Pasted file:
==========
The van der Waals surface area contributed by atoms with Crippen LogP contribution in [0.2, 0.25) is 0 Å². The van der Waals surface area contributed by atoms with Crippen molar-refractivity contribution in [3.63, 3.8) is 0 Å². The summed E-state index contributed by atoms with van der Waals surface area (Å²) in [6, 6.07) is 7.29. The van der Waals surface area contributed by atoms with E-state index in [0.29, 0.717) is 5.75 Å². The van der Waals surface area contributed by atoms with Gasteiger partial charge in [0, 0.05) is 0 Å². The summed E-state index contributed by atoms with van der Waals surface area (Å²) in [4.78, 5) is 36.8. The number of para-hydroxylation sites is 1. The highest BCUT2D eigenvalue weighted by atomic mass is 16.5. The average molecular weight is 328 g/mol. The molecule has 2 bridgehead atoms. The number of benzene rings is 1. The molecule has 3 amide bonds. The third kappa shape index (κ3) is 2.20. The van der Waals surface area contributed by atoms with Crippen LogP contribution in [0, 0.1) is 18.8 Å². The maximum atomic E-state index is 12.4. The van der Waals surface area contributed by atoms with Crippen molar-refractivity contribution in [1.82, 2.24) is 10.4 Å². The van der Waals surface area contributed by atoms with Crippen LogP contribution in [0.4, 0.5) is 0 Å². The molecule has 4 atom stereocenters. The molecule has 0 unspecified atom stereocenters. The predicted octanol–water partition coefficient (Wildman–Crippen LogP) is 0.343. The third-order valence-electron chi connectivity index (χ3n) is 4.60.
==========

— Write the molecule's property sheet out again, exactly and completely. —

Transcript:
The van der Waals surface area contributed by atoms with Crippen LogP contribution in [0.2, 0.25) is 0 Å². The van der Waals surface area contributed by atoms with Crippen molar-refractivity contribution in [3.63, 3.8) is 0 Å². The summed E-state index contributed by atoms with van der Waals surface area (Å²) in [6, 6.07) is 7.29. The van der Waals surface area contributed by atoms with E-state index in [0.29, 0.717) is 5.75 Å². The van der Waals surface area contributed by atoms with Gasteiger partial charge in [0, 0.05) is 0 Å². The summed E-state index contributed by atoms with van der Waals surface area (Å²) in [4.78, 5) is 36.8. The number of para-hydroxylation sites is 1. The highest BCUT2D eigenvalue weighted by atomic mass is 16.5. The average molecular weight is 328 g/mol. The molecule has 2 bridgehead atoms. The number of benzene rings is 1. The molecule has 3 amide bonds. The third kappa shape index (κ3) is 2.20. The van der Waals surface area contributed by atoms with Crippen LogP contribution in [0, 0.1) is 18.8 Å². The maximum atomic E-state index is 12.4. The van der Waals surface area contributed by atoms with Crippen molar-refractivity contribution in [1.82, 2.24) is 10.4 Å². The van der Waals surface area contributed by atoms with Crippen LogP contribution in [0.4, 0.5) is 0 Å². The molecule has 4 atom stereocenters. The molecule has 0 unspecified atom stereocenters. The predicted octanol–water partition coefficient (Wildman–Crippen LogP) is 0.343. The third-order valence-electron chi connectivity index (χ3n) is 4.60.